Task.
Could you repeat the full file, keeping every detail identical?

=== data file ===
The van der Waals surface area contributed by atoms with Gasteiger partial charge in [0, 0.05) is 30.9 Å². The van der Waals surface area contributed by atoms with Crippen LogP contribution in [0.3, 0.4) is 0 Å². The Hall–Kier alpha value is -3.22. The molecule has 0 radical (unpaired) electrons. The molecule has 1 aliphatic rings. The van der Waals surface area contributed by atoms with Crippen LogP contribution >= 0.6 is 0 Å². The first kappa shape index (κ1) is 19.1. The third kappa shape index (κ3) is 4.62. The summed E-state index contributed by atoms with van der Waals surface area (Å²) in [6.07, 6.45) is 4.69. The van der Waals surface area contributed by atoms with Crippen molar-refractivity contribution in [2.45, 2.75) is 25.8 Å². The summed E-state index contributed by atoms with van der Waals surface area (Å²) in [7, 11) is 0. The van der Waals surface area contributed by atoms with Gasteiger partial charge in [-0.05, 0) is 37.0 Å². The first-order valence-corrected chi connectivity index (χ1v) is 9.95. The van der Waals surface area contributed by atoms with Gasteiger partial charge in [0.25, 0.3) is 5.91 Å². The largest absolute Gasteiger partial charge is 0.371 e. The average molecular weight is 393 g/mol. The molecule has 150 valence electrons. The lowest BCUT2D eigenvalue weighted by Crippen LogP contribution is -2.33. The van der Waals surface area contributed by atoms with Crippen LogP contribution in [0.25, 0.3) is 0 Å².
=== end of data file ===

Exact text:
The van der Waals surface area contributed by atoms with Gasteiger partial charge in [0, 0.05) is 30.9 Å². The van der Waals surface area contributed by atoms with Crippen LogP contribution in [0.3, 0.4) is 0 Å². The Hall–Kier alpha value is -3.22. The molecule has 0 radical (unpaired) electrons. The molecule has 1 aliphatic rings. The van der Waals surface area contributed by atoms with Crippen LogP contribution >= 0.6 is 0 Å². The first kappa shape index (κ1) is 19.1. The third kappa shape index (κ3) is 4.62. The summed E-state index contributed by atoms with van der Waals surface area (Å²) in [6.07, 6.45) is 4.69. The van der Waals surface area contributed by atoms with Crippen molar-refractivity contribution in [2.45, 2.75) is 25.8 Å². The summed E-state index contributed by atoms with van der Waals surface area (Å²) in [7, 11) is 0. The van der Waals surface area contributed by atoms with Gasteiger partial charge in [-0.05, 0) is 37.0 Å². The first-order valence-corrected chi connectivity index (χ1v) is 9.95. The van der Waals surface area contributed by atoms with Gasteiger partial charge in [0.25, 0.3) is 5.91 Å². The largest absolute Gasteiger partial charge is 0.371 e. The average molecular weight is 393 g/mol. The molecule has 150 valence electrons. The lowest BCUT2D eigenvalue weighted by Crippen LogP contribution is -2.33. The van der Waals surface area contributed by atoms with Crippen LogP contribution in [0.25, 0.3) is 0 Å².